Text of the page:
25. A. Wilber, J. Doye, A. Louis,  and A. Lewis, J. Chem. Phys. 131, 175102 (2009).
  26. I. Johnston, A. Louis,  and J. Doye, J. Phys.: Cond. Matt. 22, 104101 (2010).
  27. W. den Otter, M. Renes,  and W. Briels, J. Phys.: Cond. Matt. 22, 104103 (2010a).
  28. W. den Otter, M. Renes,  and W. Briels, Biophys. J. 99, 1231 (2010b).
  29. A. Williamson, A. Wilber, J. Doye,  and A. Louis, Soft Matter 7, 3423 (2011).
  30. A. Šarić and A. Cacciuto, Phys. Rev. Lett. 108, 118101 (2012).
  31. A. Šarić and A. Cacciuto, Soft Matter 7, 8324 (2011).
  32. P. Bond and M. Sansom, J. Am. Chem. Soc. 128, 2697 (2006).
  33. A. Khalfa, W. Treptow, B. Maigret,  and M. Tarek, Chem. Phys. 358, 161 (2009).
  34. B. Reynwar, G. Illya, V. Harmandaris, M. Müller, K. Kremer,  and M. Deserno, Nature 447, 461 (2007).
  35. R. Zhang and T. T. Nguyen, Phys. Rev. E 78, 051903 (2008).
  36. G. Gompper and D. Kroll, Journal de Physique I 6, 1305 (1996).
  37. D. Frenkel and B. Smit, Understanding Molecular Simulation: from Algorithms to Applications (Academic Press, London, 2002).
  38. F. Schmid, EPL 95, 28008 (2011).
  39. B. Chen and J. Siepmann, J. Phys. Chem. B 105, 11275 (2001).
  40. B. Mehlig, D. Heermann,  and B. Forrest, Phys. Rev. B 45, 679 (1992).
  41. R. Faller, Q. Yan,  and J. De Pablo, J. Chem. Phys. 116, 5419 (2002).
  42. C. Bartels and M. Karplus, J. Comput. Chem. 18, 1450 (1997).
  43. S. Van Teeffelen, A. Moreno,  and C. Likos, Soft Matter 5, 1024 (2009).
  44. N. Mohandas and E. Evans, Annu. Rev. Biophys. Biomol. Struct. 23, 787 (1994).
  45. J. Aronovitz and D. Nelson, Journal de Physique 47, 1445 (1986).
  46. J. Liu, Y. Sun, D. Drubin,  and G. Oster, PLoS biology 7, e1000204 (2009).
  47. A. B. Pawar and I. Kretzschmar, Macromol. Rapid Commun. 31, 150 (2010).
  48. Q. Chen, S. C. Bae,  and S. Granick, Nature 469, 381 (2011).
  49. B. M. Discher, Y.-Y. Won, D. S. Ege, J. Lee, F. S. Bates, D. E. Discher,  and D. A. Hammer, Science 284, 1143 (1999).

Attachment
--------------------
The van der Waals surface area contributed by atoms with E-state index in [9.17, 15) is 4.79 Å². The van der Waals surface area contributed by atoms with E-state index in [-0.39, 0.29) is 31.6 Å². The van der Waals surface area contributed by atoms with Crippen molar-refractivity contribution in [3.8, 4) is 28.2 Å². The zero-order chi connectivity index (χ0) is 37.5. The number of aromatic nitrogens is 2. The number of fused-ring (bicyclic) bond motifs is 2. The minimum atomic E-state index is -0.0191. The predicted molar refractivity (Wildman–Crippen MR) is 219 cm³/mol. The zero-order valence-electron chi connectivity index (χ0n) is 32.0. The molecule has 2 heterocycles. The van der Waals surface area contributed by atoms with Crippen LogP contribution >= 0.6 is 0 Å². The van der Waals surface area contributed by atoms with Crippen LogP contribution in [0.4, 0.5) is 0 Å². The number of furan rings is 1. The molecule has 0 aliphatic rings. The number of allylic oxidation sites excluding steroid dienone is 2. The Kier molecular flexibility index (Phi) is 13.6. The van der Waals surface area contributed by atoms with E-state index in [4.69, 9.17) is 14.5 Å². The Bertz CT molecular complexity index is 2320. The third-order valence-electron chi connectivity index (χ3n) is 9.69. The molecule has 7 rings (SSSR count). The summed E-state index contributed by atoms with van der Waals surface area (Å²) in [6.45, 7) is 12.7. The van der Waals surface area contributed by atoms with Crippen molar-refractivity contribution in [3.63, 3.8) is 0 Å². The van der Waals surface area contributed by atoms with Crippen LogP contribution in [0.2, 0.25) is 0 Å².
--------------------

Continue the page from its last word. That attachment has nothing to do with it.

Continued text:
50. S. L. Veatch and S. L. Keller, Biophys. J. 85, 3074 (2003).
  51. M. Kummrow and W. Helfrich, Phys. Rev. A 44, 8356 (1991).
  52. W. Humphrey, A. Dalke,  and K. Schulten, Journal of Molecular Graphics 14, 33 (1996).
  53. H. Noguchi and G. Gompper, Phys. Rev. E 72, 11901 (2005).
  54. P. Bordat, D. Reith,  and F. Müller-Plathe, J. Chem. Phys. 115, 8978 (2001).
  55. W. Miller and A. Cacciuto, Phys. Rev. E 80, 021404 (2009).
Comments 0
Request Comment
You are adding the first comment!
How to quickly get a good reply:
  • Give credit where it’s due by listing out the positive aspects of a paper before getting into which changes should be made.
  • Be specific in your critique, and provide supporting evidence with appropriate references to substantiate general statements.
  • Your comment should inspire ideas to flow and help the author improves the paper.

The better we are at sharing our knowledge with each other, the faster we move forward.
The feedback must be of minimum 40 characters and the title a minimum of 5 characters
Add comment
Loading ...
This is a comment super asjknd jkasnjk adsnkj
The feedback must be of minumum 40 characters
The feedback must be of minumum 40 characters

You are asking your first question!
How to quickly get a good answer:
  • Keep your question short and to the point
  • Check for grammar or spelling errors.
  • Phrase it like a question
Test description